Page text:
Bethany town supervisor reveals skepticism when it comes to county revenue payments
Town supervisors and village mayors in Genesee County have varied opinions when it comes to the circumstances surrounding changes in revenue distribution from the county that have occurred over the past six months.
Some, such as Batavia Town Supervisor Gregory Post, have voiced their support of the County Legislature, reasoning that lawmakers and county management have acted prudently as they deal with the negative financial impact of the COVID-19 pandemic.
Others, such as Bethany Town Supervisor Carl Hyde Jr., have criticized the legislature for nullifying agreements between the county and municipalities from 2018 and 2019 to make quarterly revenue payments.
It was in May, a couple months into an economic shutdown, when legislators rescinded the authority of the county treasurer to make those payments, action that Legislature Chair Rochelle Stein called a temporary move and pleaded for town and village officials to “hang in there with us.”
Since then, the legislature continued to pass resolutions that provide money to the municipalities, now calling them "voluntary revenue distributions" that are not subjected to a formal contract. The fourth and final payment for 2020 is expected to be approved by lawmakers at their meeting next week.
On Tuesday, Hyde said the county’s decision to cancel the revenue sharing agreement has led to a “lack of trust.”
“They left the towns hanging when the county decided to completely cut the sales tax revenue distribution from the towns, and left us to fend for ourselves,” said Hyde, who is completing his sixth year as supervisor and has three years remaining on his current term. “Yes, there have been some distributions (in 2020) but they aren’t what we were supposed to get.”
Hyde also said he’s not convinced that the municipalities will receive the amounts the county has publicized for 2021, either.
“Until it shows up in the town’s bank account, I’m not taking them at their word for it. They took an agreement that all the towns (and villages) worked hard at to come up with and signed and agreed to, and they just threw it away.”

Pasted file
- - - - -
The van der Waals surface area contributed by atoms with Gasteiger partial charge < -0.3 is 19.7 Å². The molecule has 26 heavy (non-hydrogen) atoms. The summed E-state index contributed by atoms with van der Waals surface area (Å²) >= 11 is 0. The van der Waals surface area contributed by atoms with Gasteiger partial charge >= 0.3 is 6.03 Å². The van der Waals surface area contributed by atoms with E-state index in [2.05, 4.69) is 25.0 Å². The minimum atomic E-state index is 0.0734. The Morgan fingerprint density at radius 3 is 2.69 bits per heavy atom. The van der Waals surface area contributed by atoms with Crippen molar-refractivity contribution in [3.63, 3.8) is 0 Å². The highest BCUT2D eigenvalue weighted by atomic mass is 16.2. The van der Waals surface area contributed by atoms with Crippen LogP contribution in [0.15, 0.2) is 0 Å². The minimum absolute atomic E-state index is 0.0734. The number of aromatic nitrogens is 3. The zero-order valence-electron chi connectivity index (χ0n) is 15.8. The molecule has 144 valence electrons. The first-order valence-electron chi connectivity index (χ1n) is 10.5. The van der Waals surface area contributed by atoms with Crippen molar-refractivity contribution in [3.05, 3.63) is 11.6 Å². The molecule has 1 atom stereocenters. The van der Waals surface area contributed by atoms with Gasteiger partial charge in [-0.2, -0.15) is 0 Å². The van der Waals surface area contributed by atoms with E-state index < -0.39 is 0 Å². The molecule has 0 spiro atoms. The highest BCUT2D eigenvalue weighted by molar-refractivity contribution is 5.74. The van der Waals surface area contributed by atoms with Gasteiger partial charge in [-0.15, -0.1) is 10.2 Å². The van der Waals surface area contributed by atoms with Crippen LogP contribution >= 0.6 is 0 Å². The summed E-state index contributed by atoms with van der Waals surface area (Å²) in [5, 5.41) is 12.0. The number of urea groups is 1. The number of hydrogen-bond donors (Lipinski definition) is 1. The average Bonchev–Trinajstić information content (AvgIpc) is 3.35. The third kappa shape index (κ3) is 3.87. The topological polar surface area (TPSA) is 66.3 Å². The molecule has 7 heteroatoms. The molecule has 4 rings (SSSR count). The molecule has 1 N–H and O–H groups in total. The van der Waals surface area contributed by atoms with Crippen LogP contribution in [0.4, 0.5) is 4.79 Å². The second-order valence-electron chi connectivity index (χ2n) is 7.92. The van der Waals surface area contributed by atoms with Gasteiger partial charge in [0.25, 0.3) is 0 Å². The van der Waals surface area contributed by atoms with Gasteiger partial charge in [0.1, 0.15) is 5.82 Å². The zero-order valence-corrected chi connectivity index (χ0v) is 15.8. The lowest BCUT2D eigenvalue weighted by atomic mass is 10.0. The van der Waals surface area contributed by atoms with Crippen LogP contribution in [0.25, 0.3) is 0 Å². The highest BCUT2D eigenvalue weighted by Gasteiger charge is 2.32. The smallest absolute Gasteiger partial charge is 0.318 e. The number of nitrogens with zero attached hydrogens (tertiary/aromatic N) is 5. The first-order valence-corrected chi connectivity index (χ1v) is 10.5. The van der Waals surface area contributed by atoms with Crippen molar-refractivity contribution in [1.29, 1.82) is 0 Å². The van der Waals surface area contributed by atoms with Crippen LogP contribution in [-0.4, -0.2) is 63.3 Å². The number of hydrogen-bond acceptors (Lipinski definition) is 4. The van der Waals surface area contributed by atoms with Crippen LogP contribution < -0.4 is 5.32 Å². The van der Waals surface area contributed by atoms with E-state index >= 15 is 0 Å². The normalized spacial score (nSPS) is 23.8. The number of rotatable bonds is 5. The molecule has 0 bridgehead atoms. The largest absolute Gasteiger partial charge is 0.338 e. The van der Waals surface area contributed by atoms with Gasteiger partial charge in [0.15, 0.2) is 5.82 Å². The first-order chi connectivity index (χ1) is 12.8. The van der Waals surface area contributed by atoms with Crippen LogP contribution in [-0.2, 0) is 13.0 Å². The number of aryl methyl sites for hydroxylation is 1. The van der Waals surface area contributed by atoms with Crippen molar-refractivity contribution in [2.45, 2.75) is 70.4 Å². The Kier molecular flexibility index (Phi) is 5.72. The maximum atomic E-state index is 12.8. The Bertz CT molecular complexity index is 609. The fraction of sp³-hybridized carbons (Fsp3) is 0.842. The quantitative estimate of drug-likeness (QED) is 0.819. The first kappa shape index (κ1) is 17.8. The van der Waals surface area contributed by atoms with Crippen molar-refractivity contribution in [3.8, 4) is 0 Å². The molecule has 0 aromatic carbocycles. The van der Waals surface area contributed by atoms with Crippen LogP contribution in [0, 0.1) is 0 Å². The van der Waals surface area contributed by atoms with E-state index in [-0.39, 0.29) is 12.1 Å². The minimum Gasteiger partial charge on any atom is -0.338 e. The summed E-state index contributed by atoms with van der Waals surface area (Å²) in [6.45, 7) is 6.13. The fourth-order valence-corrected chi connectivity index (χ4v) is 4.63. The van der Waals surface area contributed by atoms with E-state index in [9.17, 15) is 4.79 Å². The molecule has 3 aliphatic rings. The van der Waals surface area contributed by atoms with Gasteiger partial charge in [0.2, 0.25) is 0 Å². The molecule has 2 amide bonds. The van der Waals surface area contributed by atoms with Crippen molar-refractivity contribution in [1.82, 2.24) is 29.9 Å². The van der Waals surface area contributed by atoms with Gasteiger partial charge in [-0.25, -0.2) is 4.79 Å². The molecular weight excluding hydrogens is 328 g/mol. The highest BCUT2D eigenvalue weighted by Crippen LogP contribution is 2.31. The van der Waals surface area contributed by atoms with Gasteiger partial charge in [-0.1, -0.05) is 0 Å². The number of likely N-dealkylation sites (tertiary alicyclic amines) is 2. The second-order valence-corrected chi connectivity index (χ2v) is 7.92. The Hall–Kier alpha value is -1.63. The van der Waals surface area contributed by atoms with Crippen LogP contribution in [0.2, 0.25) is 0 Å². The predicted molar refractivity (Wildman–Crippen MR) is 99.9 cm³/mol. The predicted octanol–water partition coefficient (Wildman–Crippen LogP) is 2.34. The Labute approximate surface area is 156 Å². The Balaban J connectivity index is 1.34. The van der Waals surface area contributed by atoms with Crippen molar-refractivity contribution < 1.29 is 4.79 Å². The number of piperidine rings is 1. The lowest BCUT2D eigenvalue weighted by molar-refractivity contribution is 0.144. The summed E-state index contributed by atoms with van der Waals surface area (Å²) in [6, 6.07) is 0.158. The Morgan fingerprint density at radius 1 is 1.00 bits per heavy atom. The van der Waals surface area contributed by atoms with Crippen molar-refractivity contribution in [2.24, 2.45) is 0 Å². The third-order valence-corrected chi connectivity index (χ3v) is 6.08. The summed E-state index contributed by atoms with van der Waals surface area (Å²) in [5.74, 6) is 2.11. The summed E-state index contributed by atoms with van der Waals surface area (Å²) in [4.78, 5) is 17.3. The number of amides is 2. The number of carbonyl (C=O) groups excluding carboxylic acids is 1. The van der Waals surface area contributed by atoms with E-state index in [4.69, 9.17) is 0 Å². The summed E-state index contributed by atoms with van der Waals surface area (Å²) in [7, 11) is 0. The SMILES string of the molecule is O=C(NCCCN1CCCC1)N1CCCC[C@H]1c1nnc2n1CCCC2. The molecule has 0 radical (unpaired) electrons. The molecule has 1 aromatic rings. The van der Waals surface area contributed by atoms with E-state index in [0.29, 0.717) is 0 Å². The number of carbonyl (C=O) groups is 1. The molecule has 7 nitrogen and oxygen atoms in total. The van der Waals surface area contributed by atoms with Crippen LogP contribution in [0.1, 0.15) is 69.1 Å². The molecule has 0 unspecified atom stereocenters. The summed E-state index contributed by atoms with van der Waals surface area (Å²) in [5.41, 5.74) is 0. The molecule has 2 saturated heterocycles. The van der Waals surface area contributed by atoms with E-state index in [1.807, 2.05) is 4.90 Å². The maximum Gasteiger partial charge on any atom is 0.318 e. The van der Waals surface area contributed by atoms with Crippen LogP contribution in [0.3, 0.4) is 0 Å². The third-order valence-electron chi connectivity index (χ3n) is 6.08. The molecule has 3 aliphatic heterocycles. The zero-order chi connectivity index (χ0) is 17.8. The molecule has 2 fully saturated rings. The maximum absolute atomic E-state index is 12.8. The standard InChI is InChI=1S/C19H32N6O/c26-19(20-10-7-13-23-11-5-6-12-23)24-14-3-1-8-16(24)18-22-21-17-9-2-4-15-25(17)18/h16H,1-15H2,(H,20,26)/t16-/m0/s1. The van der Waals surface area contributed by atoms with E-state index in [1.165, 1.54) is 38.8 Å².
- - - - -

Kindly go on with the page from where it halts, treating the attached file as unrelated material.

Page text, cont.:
Town Received 16.2 Percent Less
Final revenue distribution dollar amounts for 2020 released by the county show that the Town of Bethany was allocated $502,644.47 – that's 16.2 percent less than the $599,560 than it would have received if the previous distribution agreement was still intact.
The 16.2 percent is slightly more than the 14.8-percent average decrease across all the municipalities for 2020, Landers said.
Click here for a table showing the 2020 distributions (pdf) (made in four payments) for all towns and villages and the percentage of decrease.
Landers said the first payment was made per the previous agreement with the towns and villages. The remaining three payments were based on current taxable assessed valuations of the municipalities.
“So, municipalities that had recent assessment increases at a higher rate than other municipalities did better than municipalities that had low assessment increases or no assessment increases,” Landers explained. “In the Town of Batavia, for example, because they had more growth, its decrease is less than 14.8 percent (actually 11.8 percent), while some municipalities had higher than 14.8 percent.”
The county manager said the legislature understands the difficulty that this creates for towns and villages, “but we’re just basically trying to share in it and not pass all of our (losses) as we’re projecting a 20-percent reduction in our state aid and a 4 to 5 percent (reduction) in sales tax. So, we’re trying to share the best we can while also maintaining our operations.”
County Allocates $10 Million for 2021